Phantom Limb Pain
Phantom limb pain refers to mild to extreme pain felt in the area where a limb has been amputated. Phantom limb sensations usually will disappear or decrease over time; when phantom limb pain continues for more than six months, however, the prognosis for improvement is poor
Why it Occurs
Although the limb is no longer there, the nerve endings at the site of the amputation continue to send pain signals to the brain that make the brain think the limb is still there. Sometimes, the brain memory of pain is retained and is interpreted as pain, regardless of signals from injured nerves.
In addition to pain in the phantom limb, some people experience other sensations such as tingling, cramping, heat, and cold in the portion of the limb that was removed. Any sensation that the limb could have experienced prior to the amputation may be experienced in the amputated phantom limb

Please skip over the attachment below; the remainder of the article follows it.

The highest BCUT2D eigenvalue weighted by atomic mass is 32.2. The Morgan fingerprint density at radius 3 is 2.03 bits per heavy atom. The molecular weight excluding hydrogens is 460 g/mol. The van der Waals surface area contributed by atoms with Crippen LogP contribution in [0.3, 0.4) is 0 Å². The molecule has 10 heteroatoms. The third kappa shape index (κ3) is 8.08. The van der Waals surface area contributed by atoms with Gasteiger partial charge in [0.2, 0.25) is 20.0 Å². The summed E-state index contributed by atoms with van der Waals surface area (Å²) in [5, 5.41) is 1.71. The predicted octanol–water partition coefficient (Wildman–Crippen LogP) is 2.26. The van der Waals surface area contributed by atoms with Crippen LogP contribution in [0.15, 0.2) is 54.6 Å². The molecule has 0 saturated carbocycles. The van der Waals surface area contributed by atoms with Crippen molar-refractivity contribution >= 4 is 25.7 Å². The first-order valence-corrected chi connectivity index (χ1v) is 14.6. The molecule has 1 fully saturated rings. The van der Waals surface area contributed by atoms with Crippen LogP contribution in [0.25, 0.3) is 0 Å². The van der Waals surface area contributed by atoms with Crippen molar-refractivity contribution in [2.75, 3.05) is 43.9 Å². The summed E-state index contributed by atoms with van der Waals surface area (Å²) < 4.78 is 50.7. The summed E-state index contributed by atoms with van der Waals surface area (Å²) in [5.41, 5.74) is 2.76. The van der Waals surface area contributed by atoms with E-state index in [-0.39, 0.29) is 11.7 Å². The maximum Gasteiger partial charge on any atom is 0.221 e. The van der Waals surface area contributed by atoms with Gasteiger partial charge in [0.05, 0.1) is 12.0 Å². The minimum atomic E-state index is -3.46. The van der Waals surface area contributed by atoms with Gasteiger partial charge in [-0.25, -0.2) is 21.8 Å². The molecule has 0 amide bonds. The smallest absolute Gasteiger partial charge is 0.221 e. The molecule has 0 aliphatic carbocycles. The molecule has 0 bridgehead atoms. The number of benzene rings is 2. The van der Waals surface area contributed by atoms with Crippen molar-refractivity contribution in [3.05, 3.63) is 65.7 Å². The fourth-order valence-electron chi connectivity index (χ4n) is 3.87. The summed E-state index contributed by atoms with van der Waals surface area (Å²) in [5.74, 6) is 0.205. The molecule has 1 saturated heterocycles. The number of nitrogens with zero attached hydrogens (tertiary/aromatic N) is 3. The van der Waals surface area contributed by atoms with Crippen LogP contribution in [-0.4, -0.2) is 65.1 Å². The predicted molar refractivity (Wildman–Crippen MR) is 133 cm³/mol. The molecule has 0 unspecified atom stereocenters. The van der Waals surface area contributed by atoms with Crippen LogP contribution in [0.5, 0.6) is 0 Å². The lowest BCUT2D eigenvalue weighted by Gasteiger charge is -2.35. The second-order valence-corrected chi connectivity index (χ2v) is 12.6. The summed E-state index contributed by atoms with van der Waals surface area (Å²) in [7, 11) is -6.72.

Successful treatment of phantom limb pain is difficult. Treatment is usually determined based on the person’s level of pain, and multiple treatments may be combined. One approach that has gained a great deal of public attention is the mirror box developed by Vilayanur Ramachandran and colleagues. Through the use of artificial visual feedback it becomes possible for the patient to “move” the phantom limb, and to unclench it from potentially painful positions. Repeated training in some subjects has led to long-term improvement.
Some more standard treatments include:
•Biofeedback to reduce muscle tension
•Massage of the amputation area
•Surgery to remove scar tissue entangling a nerve
•TENS (transcutaneous electrical nerve stimulation) of the stump
•Neurostimulation techniques such as spinal cord stimulation or deep brain stimulation
•Medications such as pain-relievers, neuroleptics, anticonvulsants, antidepressants, beta-blockers, and sodium channel blockers.